Repairmen to the rescue

A recent TV ad shows a woman desperately phoning locksmiths because her husband accidentally locked himself in the bathroom. As with most clever advertising, I have no idea what they were selling. I only remember chuckling the first time I saw it because the guy was killing time by putting some kind of green cosmetic gunk on his face.

Advertising and the media in general portray the American male as being inept. We can't fix anything around the house without causing a minor explosion. We're embarrassed to talk to our kids about sex. We wear stupid "Kiss the Cook" aprons while charring burgers on smoky backyard grills. We think Air Guitar is a spectator sport.

This stereotype omits a huge chunk of the male population, those savvy types who know how to fix things. Handymen, plumbers, locksmiths, carpenters, boxing promoters. Some men are never more comfortable than when presented with a knotty problem to solve.

I'm not one of those men. Faced with an emergency repair around the house, I curse and mutter and fume. I make feeble attempts that usually result in skinned knuckles and a worse problem, maybe even a minor explosion. I've learned that the best tool to use in times of crisis is a ballpoint pen -- for writing the check to the real repairman who rides to our rescue.

A case in point: We recently needed a locksmith because a bathroom door was locked and we had no key. Unlike the TV commercial, no one was locked in the bathroom. We were all locked out. One of my sons slammed the door behind him as he exited, the latch caught and we were stuck. Might not seem like much of a crisis, especially since other bathrooms were available for the most urgent reasons people need a bathroom. But this was the master bathroom, which contains all the cosmetics and hair dryers and razors and magazines. We needed in there.

I write crime novels in which people are always picking locks. They insert a couple of little metal doodads, give them a twist and -- voila! -- the door opens. The real world doesn't work that way. After twenty minutes of scratching up the doorknob with Allen wrenches and straightened paper clips, I called the locksmith. He arrived at our house, went directly to the door and, using a gizmo that looked like a pistol with a nail jutting from the barrel, had the door open in one minute flat. I wrote him a check for $42.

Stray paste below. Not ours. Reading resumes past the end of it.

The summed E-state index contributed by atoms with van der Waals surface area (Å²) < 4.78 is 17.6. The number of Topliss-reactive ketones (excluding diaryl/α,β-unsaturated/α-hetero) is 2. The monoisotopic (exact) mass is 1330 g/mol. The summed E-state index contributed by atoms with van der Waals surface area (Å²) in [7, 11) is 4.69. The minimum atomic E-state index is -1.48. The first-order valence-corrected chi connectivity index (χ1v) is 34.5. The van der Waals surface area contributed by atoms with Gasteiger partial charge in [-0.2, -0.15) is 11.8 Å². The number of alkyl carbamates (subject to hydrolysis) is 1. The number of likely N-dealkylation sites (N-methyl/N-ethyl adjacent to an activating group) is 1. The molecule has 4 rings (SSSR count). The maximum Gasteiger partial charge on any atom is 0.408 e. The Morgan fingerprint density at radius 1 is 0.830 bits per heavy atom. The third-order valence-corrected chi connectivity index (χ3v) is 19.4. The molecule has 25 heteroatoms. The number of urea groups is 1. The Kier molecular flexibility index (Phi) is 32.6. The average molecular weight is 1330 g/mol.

An hour later, our idiot dog Elvis mistook a large plate-glass window for an exit. The window shattered, surprising Elvis and everyone else in the house. The dog was unharmed, but jagged shards went everywhere. After the initial shock, I was pretty calm. Here was a repair job I knew I shouldn't even attempt. Phone calls were made. Repairmen arrived. We wrote a check for $200 and the window soon was good as new. The dog forgot all about the trauma. We put a potted plant in front of the window as a preventive measure. Next time, when Elvis excitedly heads that way, maybe he'll stop to smell the flowers before lunging through the glass.

We were so grateful for the quick repair that the cost didn't even matter (much). That's the way it always is when repairmen are summoned. We're just happy that someone, somewhere, has the know-how to fix the sudden leaks and the plumbing disasters and the nights without heat.
And we're not alone. The country is full of homeowners tensely awaiting the next major repair, checkbooks in hand, ready to do our part to support the service economy.

So the next time you see the media depicting American males as incompetent boobs, remember that there are those who greet every catastrophe as a challenge, those who are well-paid to fix the problems we can't conquer on our own. Maybe I should even mount my own media campaign, one in praise of repairmen everywhere. But not right now. I'm too busy. I've got to put on my apron and smear green gunk on my face.

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